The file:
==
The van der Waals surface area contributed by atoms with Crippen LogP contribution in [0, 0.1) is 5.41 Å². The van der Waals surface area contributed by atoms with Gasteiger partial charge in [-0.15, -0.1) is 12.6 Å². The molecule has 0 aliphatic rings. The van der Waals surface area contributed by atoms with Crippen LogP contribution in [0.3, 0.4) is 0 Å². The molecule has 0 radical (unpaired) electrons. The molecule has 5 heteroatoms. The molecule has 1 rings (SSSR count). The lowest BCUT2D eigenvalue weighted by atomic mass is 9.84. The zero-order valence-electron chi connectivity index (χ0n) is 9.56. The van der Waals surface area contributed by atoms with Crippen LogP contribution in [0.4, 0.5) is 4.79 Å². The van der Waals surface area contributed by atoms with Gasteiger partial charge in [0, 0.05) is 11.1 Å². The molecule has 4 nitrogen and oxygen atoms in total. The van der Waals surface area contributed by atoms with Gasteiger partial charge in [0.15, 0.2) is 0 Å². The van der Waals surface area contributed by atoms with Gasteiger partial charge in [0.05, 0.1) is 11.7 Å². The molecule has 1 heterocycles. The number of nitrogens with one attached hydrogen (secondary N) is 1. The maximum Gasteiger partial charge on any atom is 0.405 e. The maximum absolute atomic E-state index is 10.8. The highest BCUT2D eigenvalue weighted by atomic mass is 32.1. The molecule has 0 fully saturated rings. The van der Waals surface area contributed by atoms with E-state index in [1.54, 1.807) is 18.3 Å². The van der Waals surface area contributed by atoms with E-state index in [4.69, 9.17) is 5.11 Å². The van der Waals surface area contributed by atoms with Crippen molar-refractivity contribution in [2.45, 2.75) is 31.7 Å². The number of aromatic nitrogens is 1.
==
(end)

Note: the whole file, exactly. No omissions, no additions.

The van der Waals surface area contributed by atoms with Crippen LogP contribution in [0, 0.1) is 5.41 Å². The van der Waals surface area contributed by atoms with Gasteiger partial charge in [-0.15, -0.1) is 12.6 Å². The molecule has 0 aliphatic rings. The van der Waals surface area contributed by atoms with Crippen LogP contribution in [0.3, 0.4) is 0 Å². The molecule has 0 radical (unpaired) electrons. The molecule has 5 heteroatoms. The molecule has 1 rings (SSSR count). The lowest BCUT2D eigenvalue weighted by atomic mass is 9.84. The zero-order valence-electron chi connectivity index (χ0n) is 9.56. The van der Waals surface area contributed by atoms with Crippen LogP contribution in [0.4, 0.5) is 4.79 Å². The van der Waals surface area contributed by atoms with Gasteiger partial charge in [0, 0.05) is 11.1 Å². The molecule has 4 nitrogen and oxygen atoms in total. The van der Waals surface area contributed by atoms with Gasteiger partial charge in [0.15, 0.2) is 0 Å². The van der Waals surface area contributed by atoms with Gasteiger partial charge in [0.05, 0.1) is 11.7 Å². The molecule has 1 heterocycles. The number of nitrogens with one attached hydrogen (secondary N) is 1. The maximum Gasteiger partial charge on any atom is 0.405 e. The maximum absolute atomic E-state index is 10.8. The highest BCUT2D eigenvalue weighted by atomic mass is 32.1. The molecule has 0 fully saturated rings. The van der Waals surface area contributed by atoms with E-state index in [1.54, 1.807) is 18.3 Å². The van der Waals surface area contributed by atoms with E-state index in [4.69, 9.17) is 5.11 Å². The van der Waals surface area contributed by atoms with Crippen molar-refractivity contribution in [2.45, 2.75) is 31.7 Å². The number of aromatic nitrogens is 1.